Military-Vehicles: Re: [MV] VALVES AND UNLEADED FUEL???


Alan Bowes (
Fri, 10 Oct 1997 20:39:29 -0600

Winne, Jim wrote:

> Hi List!
> I have a question concerning the use of unleaded fuel in older engines that
> were designed for leaded fuel. I have been told by some that if you want to
> use unlead in these engines you will have to use an (expensive) octane
> booster additive or have the valves changed out in the engine. Not being
> very experienced at major engine work, I can honestly say that I don't have a
> clue. I figured that you guys could set me straight. I am about to have a
> valve job done (because of a burned exhaust
> Thanks all,
> Jim


As long as you're going to have a valve job done anyway, I'd suggest that you
either have the old seats induction hardened (if you can find a shop in your
area that has this capability), or else have hardened seats installed (a very
common procedure). You might also consider phosphor-bronze valve guides to
reduce friction, increase heat transfer from the valves, and reduce the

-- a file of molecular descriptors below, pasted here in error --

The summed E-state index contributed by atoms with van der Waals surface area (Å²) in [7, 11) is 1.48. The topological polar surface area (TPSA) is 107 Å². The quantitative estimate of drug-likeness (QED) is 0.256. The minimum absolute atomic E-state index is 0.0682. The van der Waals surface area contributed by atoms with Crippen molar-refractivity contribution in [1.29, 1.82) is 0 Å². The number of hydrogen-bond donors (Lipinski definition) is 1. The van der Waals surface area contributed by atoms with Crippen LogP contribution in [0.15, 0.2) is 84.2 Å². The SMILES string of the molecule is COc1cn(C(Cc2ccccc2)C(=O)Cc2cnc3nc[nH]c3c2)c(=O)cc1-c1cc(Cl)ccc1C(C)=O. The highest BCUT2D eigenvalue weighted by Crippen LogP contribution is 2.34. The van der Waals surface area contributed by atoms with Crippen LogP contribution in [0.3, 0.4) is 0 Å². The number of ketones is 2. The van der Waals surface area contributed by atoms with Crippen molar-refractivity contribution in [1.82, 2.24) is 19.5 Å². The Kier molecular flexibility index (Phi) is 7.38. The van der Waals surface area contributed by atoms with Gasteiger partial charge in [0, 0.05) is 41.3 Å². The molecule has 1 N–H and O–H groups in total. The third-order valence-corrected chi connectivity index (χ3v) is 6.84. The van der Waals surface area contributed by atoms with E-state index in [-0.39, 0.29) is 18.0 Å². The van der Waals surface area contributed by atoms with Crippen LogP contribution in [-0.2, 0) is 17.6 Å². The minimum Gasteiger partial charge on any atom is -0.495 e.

possibility of future valves sticking.

Good quality valves, new springs, seals, and keepers are also recommended. A
three-angle valve job will slightly reduce pumping losses (improve breathing).
You might also have the backs of the valves relieved a touch.

I suppose that you COULD add LEAD SUBSTITUTE to the gasoline (not to be
confused with typical "octane boosters" that are designed for a very different
purpose). There are a number of brands, including Red Line and STP. Again, if
you're doing a valve job anyway, have it done right and then you don't have to
worry about using lead substitutes.

I have a lot of other suggestions for improving the reliability and life
expectancy of engines without changing any of their basic design
specifications, but that's the subject of another discussion.


Alan Bowes
(Salt Lake City, Utah)

To unsubscribe from the mil-veh mailing list, send the single word
UNSUBSCRIBE in the body of a message to <>.